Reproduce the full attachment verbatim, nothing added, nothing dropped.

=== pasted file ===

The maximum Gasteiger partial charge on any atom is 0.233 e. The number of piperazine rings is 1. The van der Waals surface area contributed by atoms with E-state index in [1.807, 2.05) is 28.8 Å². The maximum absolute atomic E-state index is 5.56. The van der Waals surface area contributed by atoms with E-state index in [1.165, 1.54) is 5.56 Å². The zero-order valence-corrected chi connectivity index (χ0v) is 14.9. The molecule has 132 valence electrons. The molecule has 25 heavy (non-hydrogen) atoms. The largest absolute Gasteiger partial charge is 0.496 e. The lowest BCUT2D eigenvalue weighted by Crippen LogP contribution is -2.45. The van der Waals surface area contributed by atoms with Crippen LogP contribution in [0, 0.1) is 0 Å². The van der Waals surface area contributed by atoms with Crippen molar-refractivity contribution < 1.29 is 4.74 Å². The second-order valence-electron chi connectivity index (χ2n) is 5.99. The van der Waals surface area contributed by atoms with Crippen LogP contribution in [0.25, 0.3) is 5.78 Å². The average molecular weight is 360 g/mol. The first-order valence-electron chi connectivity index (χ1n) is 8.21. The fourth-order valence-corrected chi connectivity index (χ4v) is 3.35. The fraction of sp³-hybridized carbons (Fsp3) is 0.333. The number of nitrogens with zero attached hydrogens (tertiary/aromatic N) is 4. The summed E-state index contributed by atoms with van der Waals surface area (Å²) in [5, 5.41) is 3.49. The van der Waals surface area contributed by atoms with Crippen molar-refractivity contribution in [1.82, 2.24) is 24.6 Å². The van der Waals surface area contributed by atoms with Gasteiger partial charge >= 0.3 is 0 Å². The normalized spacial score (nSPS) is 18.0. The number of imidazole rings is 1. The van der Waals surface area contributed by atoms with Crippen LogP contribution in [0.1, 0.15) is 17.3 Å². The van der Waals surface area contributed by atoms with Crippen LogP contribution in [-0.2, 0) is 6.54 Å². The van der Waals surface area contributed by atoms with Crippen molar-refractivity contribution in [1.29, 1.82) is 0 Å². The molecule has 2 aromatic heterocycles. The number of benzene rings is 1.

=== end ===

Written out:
The maximum Gasteiger partial charge on any atom is 0.233 e. The number of piperazine rings is 1. The van der Waals surface area contributed by atoms with E-state index in [1.807, 2.05) is 28.8 Å². The maximum absolute atomic E-state index is 5.56. The van der Waals surface area contributed by atoms with E-state index in [1.165, 1.54) is 5.56 Å². The zero-order valence-corrected chi connectivity index (χ0v) is 14.9. The molecule has 132 valence electrons. The molecule has 25 heavy (non-hydrogen) atoms. The largest absolute Gasteiger partial charge is 0.496 e. The lowest BCUT2D eigenvalue weighted by Crippen LogP contribution is -2.45. The van der Waals surface area contributed by atoms with Crippen LogP contribution in [0, 0.1) is 0 Å². The van der Waals surface area contributed by atoms with Crippen molar-refractivity contribution < 1.29 is 4.74 Å². The second-order valence-electron chi connectivity index (χ2n) is 5.99. The van der Waals surface area contributed by atoms with Crippen LogP contribution in [0.25, 0.3) is 5.78 Å². The average molecular weight is 360 g/mol. The first-order valence-electron chi connectivity index (χ1n) is 8.21. The fourth-order valence-corrected chi connectivity index (χ4v) is 3.35. The fraction of sp³-hybridized carbons (Fsp3) is 0.333. The number of nitrogens with zero attached hydrogens (tertiary/aromatic N) is 4. The summed E-state index contributed by atoms with van der Waals surface area (Å²) in [5, 5.41) is 3.49. The van der Waals surface area contributed by atoms with Crippen molar-refractivity contribution in [1.82, 2.24) is 24.6 Å². The van der Waals surface area contributed by atoms with Gasteiger partial charge >= 0.3 is 0 Å². The normalized spacial score (nSPS) is 18.0. The number of imidazole rings is 1. The van der Waals surface area contributed by atoms with Crippen LogP contribution in [0.1, 0.15) is 17.3 Å². The van der Waals surface area contributed by atoms with Crippen LogP contribution in [-0.2, 0) is 6.54 Å². The van der Waals surface area contributed by atoms with Crippen molar-refractivity contribution in [1.29, 1.82) is 0 Å². The molecule has 2 aromatic heterocycles. The number of benzene rings is 1.